How would you describe your first tentative steps into recovery? How did you make it through? How fragile were you?
It is hard to clearly recall much of my first few months in recovery as I spent most of my time in a groggy haze and a whirlwind of emotions. Dizzy mood swings took me through fear, extreme change, exhilarating gratitude, guilt, self loathing, pride, loneliness, depression and self doubt all at the same time. I felt vulnerable for the first time since my schooldays. “I can't go on” was an almost daily mountain in my way. Sweaty night terrors disturbed my fragile sleep, I was losing weight, appetite and strength, but I was desperate for change, I had no choice, so total was my downfall that this was my only hope.
I had expected some kind of withdrawal symptoms and a need to detoxify, but I had no idea that the residual effects would go on for so long. Physically my body could not be relied on to perform the tasks I asked. I was irritatingly clumsy and simple actions were unpredictable, mentally I was only semi conscious, logical thought became arduous, and spiritually I was nursing the tiny glint that had survived the catastrophe.
Foolishly, I thought that all I had to do was stop the drinking, the drugs, the ‘me’, ‘me’, ‘me’, then all would be fine again. I thought I could be selective in numbing my feelings, my fears. The truth was that I had numbed everything and in moments of clarity it all came rushing back, I was totally unprepared for all of that. I wanted rewards for my efforts, trumpets and cheering crowds, instead I got mercilessly beaten up by guilt, regret and shame.
I contacted the local self help group who gladly took me under their wings. My first meeting was terrifying, I questioned everything and vowed never to go back. I did however go back. In time I realized that if I side-stepped the dogma, then the fellowship of kindred spirits, with a genuine desire to help, provided me with some welcomed comfort. They accepted me, as unconventional as I was, and roared with laughter when I told them I thought my destiny was to be a rock god, but I had ended up in the Salvation Army Band.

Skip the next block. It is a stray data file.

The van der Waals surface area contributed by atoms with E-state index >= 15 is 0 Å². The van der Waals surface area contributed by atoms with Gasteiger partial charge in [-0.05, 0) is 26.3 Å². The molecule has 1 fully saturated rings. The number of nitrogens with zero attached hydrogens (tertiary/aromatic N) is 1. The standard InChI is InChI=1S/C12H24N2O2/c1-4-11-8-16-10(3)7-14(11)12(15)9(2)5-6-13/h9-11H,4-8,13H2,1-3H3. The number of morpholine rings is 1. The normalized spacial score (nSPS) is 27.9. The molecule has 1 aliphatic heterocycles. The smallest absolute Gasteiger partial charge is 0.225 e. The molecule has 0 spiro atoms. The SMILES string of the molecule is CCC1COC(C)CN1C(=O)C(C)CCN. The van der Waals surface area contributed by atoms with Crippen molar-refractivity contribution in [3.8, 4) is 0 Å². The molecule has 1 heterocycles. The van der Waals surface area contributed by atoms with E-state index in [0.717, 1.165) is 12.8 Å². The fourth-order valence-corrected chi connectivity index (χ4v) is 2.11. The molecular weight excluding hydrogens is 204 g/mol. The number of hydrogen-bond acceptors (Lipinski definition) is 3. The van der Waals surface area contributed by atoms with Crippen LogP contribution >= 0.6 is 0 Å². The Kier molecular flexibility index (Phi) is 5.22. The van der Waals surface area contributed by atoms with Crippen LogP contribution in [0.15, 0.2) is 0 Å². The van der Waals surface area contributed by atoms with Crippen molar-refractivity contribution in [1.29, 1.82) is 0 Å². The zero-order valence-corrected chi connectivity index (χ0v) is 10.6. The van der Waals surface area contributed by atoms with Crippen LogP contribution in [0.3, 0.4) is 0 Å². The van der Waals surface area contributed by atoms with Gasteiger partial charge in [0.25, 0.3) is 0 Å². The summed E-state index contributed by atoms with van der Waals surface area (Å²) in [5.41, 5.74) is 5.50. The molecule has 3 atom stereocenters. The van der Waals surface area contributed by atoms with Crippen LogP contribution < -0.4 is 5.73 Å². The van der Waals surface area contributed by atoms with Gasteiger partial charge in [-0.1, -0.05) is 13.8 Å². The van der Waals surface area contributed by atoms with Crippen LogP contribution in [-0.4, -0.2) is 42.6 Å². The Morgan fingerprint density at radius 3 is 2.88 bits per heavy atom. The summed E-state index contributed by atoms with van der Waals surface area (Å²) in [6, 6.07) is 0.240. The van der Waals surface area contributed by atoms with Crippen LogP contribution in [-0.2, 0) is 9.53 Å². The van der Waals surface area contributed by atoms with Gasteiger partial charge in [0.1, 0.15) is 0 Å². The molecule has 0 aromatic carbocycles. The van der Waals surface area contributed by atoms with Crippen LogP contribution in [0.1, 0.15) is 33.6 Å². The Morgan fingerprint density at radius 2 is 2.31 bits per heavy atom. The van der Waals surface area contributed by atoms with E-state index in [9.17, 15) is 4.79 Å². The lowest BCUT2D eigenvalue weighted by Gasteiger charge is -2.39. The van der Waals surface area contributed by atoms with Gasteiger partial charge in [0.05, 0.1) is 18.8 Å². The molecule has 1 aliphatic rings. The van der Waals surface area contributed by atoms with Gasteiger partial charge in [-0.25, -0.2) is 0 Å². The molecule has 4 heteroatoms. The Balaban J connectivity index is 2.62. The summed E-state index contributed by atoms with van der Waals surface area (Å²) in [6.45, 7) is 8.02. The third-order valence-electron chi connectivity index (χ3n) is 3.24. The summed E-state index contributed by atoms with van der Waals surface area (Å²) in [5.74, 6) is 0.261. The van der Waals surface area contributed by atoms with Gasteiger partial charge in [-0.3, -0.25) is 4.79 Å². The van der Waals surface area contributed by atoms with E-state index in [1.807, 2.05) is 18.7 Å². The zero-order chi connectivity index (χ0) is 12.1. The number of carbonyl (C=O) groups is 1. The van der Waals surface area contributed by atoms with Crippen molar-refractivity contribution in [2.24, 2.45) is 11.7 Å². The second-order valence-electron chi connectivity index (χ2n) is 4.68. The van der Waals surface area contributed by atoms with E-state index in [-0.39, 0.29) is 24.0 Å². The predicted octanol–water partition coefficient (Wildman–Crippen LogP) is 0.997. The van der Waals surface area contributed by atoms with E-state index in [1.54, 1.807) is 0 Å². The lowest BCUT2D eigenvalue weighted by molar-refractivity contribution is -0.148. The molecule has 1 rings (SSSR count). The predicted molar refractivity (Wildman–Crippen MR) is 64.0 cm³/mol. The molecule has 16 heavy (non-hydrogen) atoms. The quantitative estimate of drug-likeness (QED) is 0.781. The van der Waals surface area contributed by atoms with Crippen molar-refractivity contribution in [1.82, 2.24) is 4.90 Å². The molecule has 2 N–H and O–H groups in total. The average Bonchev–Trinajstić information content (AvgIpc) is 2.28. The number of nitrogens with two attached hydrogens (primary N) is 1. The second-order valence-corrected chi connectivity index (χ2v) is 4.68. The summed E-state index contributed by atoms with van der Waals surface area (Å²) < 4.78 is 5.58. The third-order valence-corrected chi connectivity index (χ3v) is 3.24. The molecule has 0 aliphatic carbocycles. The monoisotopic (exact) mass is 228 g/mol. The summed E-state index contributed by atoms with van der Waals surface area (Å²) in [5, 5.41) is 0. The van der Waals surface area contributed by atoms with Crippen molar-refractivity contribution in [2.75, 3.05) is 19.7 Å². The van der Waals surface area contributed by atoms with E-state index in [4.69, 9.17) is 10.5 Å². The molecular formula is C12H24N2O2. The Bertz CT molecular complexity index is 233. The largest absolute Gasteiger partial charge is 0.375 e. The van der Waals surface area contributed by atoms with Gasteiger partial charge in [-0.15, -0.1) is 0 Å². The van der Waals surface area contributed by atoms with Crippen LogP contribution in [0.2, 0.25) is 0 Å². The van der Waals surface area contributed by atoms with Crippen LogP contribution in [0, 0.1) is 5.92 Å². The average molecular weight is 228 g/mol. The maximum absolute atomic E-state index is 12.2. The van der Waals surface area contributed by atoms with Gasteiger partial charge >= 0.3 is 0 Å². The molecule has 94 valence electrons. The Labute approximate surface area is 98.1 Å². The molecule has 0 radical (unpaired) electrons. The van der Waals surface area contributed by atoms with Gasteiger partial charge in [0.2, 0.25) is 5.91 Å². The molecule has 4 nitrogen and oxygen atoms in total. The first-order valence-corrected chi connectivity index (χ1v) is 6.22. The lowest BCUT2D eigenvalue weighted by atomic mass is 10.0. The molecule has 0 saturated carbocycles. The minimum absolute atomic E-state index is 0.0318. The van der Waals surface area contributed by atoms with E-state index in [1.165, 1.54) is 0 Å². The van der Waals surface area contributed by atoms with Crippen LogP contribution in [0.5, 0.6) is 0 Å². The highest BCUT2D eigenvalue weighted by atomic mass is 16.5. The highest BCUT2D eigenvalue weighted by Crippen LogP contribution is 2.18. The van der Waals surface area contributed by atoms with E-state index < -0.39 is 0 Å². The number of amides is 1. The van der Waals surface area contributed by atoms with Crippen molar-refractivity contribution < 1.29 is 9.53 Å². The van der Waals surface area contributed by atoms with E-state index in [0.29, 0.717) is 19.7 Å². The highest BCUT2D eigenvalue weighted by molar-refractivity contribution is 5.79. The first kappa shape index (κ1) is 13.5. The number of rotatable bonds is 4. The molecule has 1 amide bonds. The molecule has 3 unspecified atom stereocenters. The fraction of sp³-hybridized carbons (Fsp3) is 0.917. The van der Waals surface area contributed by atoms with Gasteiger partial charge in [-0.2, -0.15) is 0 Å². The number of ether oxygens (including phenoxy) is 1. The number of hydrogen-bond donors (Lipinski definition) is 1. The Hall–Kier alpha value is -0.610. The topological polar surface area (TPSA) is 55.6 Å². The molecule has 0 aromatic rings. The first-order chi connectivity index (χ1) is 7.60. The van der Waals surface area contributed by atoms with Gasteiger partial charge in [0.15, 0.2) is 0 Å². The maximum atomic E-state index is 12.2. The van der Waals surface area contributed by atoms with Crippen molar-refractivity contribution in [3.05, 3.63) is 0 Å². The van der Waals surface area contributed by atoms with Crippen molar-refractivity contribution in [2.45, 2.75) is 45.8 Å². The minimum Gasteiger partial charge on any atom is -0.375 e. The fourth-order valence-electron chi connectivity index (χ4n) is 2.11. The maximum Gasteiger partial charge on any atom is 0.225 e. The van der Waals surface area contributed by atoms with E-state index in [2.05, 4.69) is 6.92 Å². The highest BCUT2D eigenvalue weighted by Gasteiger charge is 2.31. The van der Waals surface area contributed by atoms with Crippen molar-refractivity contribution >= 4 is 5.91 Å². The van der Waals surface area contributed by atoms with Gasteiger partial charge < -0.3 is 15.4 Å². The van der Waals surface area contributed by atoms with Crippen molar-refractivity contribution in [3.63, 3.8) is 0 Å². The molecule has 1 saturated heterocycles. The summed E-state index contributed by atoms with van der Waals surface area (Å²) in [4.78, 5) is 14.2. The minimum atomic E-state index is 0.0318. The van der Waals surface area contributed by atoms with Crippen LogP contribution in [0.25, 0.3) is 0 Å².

Through these individuals I learnt that, although our paths may be different, we walk together during certain stretches, helping each other along the way, all bound to our individual destinies.
I got through my first few months, by grace more than effort, because somehow I felt ‘held’ in those moments of despair. This feeling of ‘being held’ brought with it the realization that my ‘illness’, with all its facets, was an ‘illness’ of the soul that abstinence alone would not heal. True recovery for me would only be possible by nurturing and nourishing the glint that had survived, to build up enough strength to address the hidden wounds.
Listening to my inner voice and redefining my life’s purpose reignited the flame that was completely wiped out by abuse.
At that point I felt that I wasn't just recovering from drunkenness but I had at last started to heal my wounded soul.
***If you feel that you would like to share your own experiences, I would love to hear from you.***